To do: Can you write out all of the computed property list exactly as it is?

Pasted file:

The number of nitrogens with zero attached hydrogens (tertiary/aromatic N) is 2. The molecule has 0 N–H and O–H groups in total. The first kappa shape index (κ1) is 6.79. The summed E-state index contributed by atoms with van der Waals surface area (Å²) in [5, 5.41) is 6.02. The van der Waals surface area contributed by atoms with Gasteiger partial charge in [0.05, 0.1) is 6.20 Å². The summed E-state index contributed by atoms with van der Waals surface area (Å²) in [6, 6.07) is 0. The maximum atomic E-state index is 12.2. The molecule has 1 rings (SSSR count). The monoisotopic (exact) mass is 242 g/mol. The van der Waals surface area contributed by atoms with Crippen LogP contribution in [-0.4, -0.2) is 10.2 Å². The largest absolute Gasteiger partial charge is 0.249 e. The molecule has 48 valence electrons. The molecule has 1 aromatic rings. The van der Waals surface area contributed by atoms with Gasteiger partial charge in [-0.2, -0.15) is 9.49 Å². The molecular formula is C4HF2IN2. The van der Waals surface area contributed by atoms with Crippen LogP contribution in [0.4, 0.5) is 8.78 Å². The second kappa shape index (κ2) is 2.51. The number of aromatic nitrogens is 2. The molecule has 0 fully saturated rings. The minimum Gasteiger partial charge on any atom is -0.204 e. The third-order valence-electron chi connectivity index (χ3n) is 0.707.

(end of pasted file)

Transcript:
The number of nitrogens with zero attached hydrogens (tertiary/aromatic N) is 2. The molecule has 0 N–H and O–H groups in total. The first kappa shape index (κ1) is 6.79. The summed E-state index contributed by atoms with van der Waals surface area (Å²) in [5, 5.41) is 6.02. The van der Waals surface area contributed by atoms with Gasteiger partial charge in [0.05, 0.1) is 6.20 Å². The summed E-state index contributed by atoms with van der Waals surface area (Å²) in [6, 6.07) is 0. The maximum atomic E-state index is 12.2. The molecule has 1 rings (SSSR count). The monoisotopic (exact) mass is 242 g/mol. The van der Waals surface area contributed by atoms with Crippen LogP contribution in [-0.4, -0.2) is 10.2 Å². The largest absolute Gasteiger partial charge is 0.249 e. The molecule has 48 valence electrons. The molecule has 1 aromatic rings. The van der Waals surface area contributed by atoms with Gasteiger partial charge in [-0.2, -0.15) is 9.49 Å². The molecular formula is C4HF2IN2. The van der Waals surface area contributed by atoms with Crippen LogP contribution in [0.4, 0.5) is 8.78 Å². The second kappa shape index (κ2) is 2.51. The number of aromatic nitrogens is 2. The molecule has 0 fully saturated rings. The minimum Gasteiger partial charge on any atom is -0.204 e. The third-order valence-electron chi connectivity index (χ3n) is 0.707.